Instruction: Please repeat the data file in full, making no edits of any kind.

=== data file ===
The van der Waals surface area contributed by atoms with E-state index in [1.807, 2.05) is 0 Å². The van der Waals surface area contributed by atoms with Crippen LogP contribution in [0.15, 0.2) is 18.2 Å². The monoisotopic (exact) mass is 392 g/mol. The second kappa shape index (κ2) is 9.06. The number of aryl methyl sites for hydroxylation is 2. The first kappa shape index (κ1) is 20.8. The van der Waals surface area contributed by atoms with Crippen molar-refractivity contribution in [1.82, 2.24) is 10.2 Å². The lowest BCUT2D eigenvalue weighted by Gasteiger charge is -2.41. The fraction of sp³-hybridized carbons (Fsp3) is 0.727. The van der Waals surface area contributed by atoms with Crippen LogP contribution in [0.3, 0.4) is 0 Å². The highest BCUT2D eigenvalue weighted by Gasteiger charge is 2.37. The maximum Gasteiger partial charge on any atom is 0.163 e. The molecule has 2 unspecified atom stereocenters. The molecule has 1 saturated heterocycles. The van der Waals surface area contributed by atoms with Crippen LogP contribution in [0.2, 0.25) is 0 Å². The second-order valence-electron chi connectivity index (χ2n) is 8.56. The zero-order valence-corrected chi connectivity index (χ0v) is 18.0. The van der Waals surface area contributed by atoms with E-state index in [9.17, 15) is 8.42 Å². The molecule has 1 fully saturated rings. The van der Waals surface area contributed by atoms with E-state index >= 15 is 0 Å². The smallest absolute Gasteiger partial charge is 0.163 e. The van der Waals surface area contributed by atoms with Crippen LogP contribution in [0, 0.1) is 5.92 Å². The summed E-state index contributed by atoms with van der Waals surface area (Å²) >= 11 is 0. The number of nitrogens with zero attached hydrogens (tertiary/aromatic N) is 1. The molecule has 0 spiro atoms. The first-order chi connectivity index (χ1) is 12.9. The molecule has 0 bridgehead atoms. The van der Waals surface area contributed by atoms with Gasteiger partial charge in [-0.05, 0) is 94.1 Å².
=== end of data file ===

The van der Waals surface area contributed by atoms with E-state index in [1.807, 2.05) is 0 Å². The van der Waals surface area contributed by atoms with Crippen LogP contribution in [0.15, 0.2) is 18.2 Å². The monoisotopic (exact) mass is 392 g/mol. The second kappa shape index (κ2) is 9.06. The number of aryl methyl sites for hydroxylation is 2. The first kappa shape index (κ1) is 20.8. The van der Waals surface area contributed by atoms with Crippen molar-refractivity contribution in [1.82, 2.24) is 10.2 Å². The lowest BCUT2D eigenvalue weighted by Gasteiger charge is -2.41. The fraction of sp³-hybridized carbons (Fsp3) is 0.727. The van der Waals surface area contributed by atoms with Crippen LogP contribution in [0.3, 0.4) is 0 Å². The highest BCUT2D eigenvalue weighted by Gasteiger charge is 2.37. The maximum Gasteiger partial charge on any atom is 0.163 e. The molecule has 2 unspecified atom stereocenters. The molecule has 1 saturated heterocycles. The van der Waals surface area contributed by atoms with Crippen LogP contribution in [0.2, 0.25) is 0 Å². The second-order valence-electron chi connectivity index (χ2n) is 8.56. The zero-order valence-corrected chi connectivity index (χ0v) is 18.0. The van der Waals surface area contributed by atoms with E-state index in [9.17, 15) is 8.42 Å². The molecule has 1 fully saturated rings. The van der Waals surface area contributed by atoms with E-state index >= 15 is 0 Å². The smallest absolute Gasteiger partial charge is 0.163 e. The van der Waals surface area contributed by atoms with Crippen LogP contribution in [0, 0.1) is 5.92 Å². The summed E-state index contributed by atoms with van der Waals surface area (Å²) >= 11 is 0. The number of nitrogens with zero attached hydrogens (tertiary/aromatic N) is 1. The molecule has 0 spiro atoms. The first-order chi connectivity index (χ1) is 12.9. The molecule has 0 bridgehead atoms. The van der Waals surface area contributed by atoms with Gasteiger partial charge in [-0.05, 0) is 94.1 Å².